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Apple Vision Pro guide: Everything you need to know

Apple Vision Pro went on sale in the U.S. on February 2, 2024. It’s a mixed reality headset (Apple calls it a “Spatial Computer”) that marries an M2 processor with a lot of custom silicon, sensors, cameras, and more. The starting price of $3,499 and limited availability means that it’s a niche product, but it’s the first in a new category that Apple believes will be critical in the coming years.

Update June 10, 2024: Apple has confirmed that the Vision Pro will finally go on sale outside the U.S. The headset will ship in eight more countries in June and July. More information below.

Apple Vision Pro release date: UK, Canada, Europe, Australia

After the U.S. launch in February 2024, Apple had said that the Vision Pro would be shipping to “more countries” later in 2024. At WWDC Apple announced which countries and when:

  • China (mainland): Pre-orders from June 13; on sale June 28
  • Hong Kong: June 13/June 28
  • Japan: June 13/June 28
  • Singapore: June 13/June 28
  • Australia: Pre-orders from June 28 at 10 pm AEST; on sale July 12
  • Canada: June 28 at 5 am PT/July 12
  • France: June 28 at 2 pm/July 12
  • Germany: June 28 at 2 pm/July 12
  • U.K.: June 28 at 1 pm/July 12

The Vision Pro is already being used in the U.K. despite not being available yet. A nurse at the Cromwell Hospital in London wore one during spinal surgery and a Vision Pro has also been used at the Vesey Hospital in the West Midlands, according to an AV Magazine report.

The links below will take you to the Apple website where you will be able to pre-order one in the following locations:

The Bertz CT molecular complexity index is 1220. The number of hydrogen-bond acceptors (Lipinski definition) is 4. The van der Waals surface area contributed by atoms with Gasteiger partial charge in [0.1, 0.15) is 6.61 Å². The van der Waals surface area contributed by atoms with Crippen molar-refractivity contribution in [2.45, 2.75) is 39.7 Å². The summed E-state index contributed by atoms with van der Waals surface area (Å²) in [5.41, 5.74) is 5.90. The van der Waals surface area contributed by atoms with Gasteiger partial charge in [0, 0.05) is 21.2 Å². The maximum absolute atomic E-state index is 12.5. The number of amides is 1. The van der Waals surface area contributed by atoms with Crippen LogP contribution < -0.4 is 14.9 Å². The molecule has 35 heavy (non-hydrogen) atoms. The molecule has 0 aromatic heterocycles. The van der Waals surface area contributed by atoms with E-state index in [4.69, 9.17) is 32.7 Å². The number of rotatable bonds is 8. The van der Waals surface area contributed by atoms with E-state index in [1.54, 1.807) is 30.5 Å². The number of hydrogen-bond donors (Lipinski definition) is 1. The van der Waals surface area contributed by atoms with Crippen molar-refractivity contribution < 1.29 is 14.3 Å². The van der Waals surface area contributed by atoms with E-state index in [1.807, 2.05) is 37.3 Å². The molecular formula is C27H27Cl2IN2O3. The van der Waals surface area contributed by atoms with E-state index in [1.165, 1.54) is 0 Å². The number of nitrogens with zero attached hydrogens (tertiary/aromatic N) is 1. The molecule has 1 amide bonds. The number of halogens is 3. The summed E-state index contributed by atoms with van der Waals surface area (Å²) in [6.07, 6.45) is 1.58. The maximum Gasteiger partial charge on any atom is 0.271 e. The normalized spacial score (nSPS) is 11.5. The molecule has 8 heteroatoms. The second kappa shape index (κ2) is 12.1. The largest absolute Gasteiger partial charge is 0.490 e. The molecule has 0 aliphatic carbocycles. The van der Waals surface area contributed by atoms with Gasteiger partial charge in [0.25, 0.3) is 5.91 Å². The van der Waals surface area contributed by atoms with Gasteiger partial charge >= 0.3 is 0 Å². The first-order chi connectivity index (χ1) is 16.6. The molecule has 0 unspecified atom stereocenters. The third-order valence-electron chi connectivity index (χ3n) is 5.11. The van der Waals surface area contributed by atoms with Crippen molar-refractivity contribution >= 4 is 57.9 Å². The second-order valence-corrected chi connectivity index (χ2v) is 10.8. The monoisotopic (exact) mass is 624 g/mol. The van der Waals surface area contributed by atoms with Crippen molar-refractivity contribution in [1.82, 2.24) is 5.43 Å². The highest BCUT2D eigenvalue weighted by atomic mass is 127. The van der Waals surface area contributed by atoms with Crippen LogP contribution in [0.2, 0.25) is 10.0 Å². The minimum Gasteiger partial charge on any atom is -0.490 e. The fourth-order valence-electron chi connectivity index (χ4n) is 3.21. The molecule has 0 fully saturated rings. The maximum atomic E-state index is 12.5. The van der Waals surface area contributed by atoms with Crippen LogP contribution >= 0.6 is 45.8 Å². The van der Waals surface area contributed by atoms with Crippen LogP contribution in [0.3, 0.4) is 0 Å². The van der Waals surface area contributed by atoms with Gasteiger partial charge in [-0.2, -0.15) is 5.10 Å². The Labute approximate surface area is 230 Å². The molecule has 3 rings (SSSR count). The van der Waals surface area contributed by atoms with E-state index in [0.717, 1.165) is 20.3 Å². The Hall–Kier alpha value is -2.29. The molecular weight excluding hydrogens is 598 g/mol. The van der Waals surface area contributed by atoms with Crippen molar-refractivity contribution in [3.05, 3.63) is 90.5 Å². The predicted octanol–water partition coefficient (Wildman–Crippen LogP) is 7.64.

Apple Vision Pro price and availability

The headset was first announced at WWDC in on June 5, 2023, with pre-orders starting January 19, 2024 and availability in the U.S. only on February 2. The starting price is $3,499 for 256GB of storage, with a 512GB model available for $3,699 and a 1TB model for $3,899.

Now that Apple has announced the launch date for the Vision Pro outside the U.S. we have the price for those other territories (except for China):

  • Japan: 599,800 yen
  • Singapore: S$5,299
  • Australia: A$5,999 inc. GST
  • Canada: $4,999 (CAD)
  • France: €3 999
  • Germany: €3.999
  • U.K.: £3,499

You can only buy a Vision Pro online directly from Apple’s website, or by using the Apple Store app on your iPhone, or at an Apple Store. Part of the reason for this is the necessity to get a proper fit and optical inserts. Apple takes a scan of your face (you do this yourself with your iPhone if you are buying online) to select a proper face seal size. If you wear prescription eyewear or need readers, you can order special Zeiss inserts for $99 (readers) or $149 (prescription); the headset does not work with your own eyewear.